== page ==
4. Data Variability

The complexity of real human activities is not the sole problem. Indeed, the application of human activity recognition in smart homes for real-use cases faces moreover issues causing a sound discrepancy between training and test data. Some of these issues are inherent to smart homes: the temporal drift of the data and the variability of settings.

4.1 Temporal drift

To accommodate this drift, algorithms for HAR in smart homes should incorporate life-long learning to continuously learn and adapt to changes in human activities from new data, as proposed in [83]. Recent works in life-long learning incorporating deep learning, as reviewed in [84][11], could help tackle this issue of temporal drift. In particular, one can imagine that an interactive system can from time to time request labeled data to users, to continue to learn and adapt. Such algorithms have been developed under the names of interactive reinforcement learning or active imitation learning in robotics. For instance, in [85][12], the system is allowed to learn micro and compound actions, while minimizing the number of requests for labeled data by choosing when and what information to ask, and even to whom to ask for help. Such principles could inspire a smart home system to continue to adapt its model, while minimizing user intervention and optimizing his intervention, by pointing out the missing key information.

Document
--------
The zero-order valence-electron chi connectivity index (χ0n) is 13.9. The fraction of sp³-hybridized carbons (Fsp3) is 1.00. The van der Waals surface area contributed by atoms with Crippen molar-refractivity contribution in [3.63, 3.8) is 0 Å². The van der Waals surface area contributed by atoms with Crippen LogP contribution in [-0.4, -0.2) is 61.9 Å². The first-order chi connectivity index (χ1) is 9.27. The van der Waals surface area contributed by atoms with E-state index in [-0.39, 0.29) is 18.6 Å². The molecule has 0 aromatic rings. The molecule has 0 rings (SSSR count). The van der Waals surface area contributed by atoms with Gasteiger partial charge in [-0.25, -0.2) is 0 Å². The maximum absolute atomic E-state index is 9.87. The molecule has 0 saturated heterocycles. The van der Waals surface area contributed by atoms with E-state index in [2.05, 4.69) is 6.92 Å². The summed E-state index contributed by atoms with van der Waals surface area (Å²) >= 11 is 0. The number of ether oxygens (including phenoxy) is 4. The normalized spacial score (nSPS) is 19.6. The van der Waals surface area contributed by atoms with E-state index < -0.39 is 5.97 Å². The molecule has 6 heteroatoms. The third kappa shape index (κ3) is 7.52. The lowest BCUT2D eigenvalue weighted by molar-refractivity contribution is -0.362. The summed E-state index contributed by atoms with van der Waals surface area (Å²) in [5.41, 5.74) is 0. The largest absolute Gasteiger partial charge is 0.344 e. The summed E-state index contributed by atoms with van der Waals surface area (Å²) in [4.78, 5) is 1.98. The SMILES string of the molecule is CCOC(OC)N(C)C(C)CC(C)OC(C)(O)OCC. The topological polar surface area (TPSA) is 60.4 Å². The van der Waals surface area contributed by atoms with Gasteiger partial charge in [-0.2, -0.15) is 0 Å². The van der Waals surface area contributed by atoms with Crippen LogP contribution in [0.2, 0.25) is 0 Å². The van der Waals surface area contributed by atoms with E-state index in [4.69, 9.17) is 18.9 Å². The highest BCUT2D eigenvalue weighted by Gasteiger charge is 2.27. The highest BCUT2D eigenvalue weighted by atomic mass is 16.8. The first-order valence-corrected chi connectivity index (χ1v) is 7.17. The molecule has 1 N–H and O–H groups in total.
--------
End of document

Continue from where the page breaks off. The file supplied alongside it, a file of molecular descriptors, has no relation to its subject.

4.2 Variability of settings

Besides these long-term evolutions, the data from one house to another are also very different. Thus, the model learned in one house is hardly applicable in another because of the change in house configuration, sensors equipment and families’ compositions and habits. As a matter of fact, the location, the number and the sensor type of smart homes can influence activity recognition performances of a system. Smart homes can be equipped in different ways and may have different architecture in terms of sensors, room configuration, appliance, etc[13][14]. Some can have a lot of sensors, multiple bathrooms, or bedrooms and contain multiple appliances, while others can be smaller, such as a single apartment, where sensors can be fewer and have more overlaps and noisy sequences. Due to this difference in house configurations, a model, optimized for a particular smart home, could perform poorly in another. Of course, this issue can be faced by collecting a new dataset for each new household, in order to train the models anew; however, this is costly.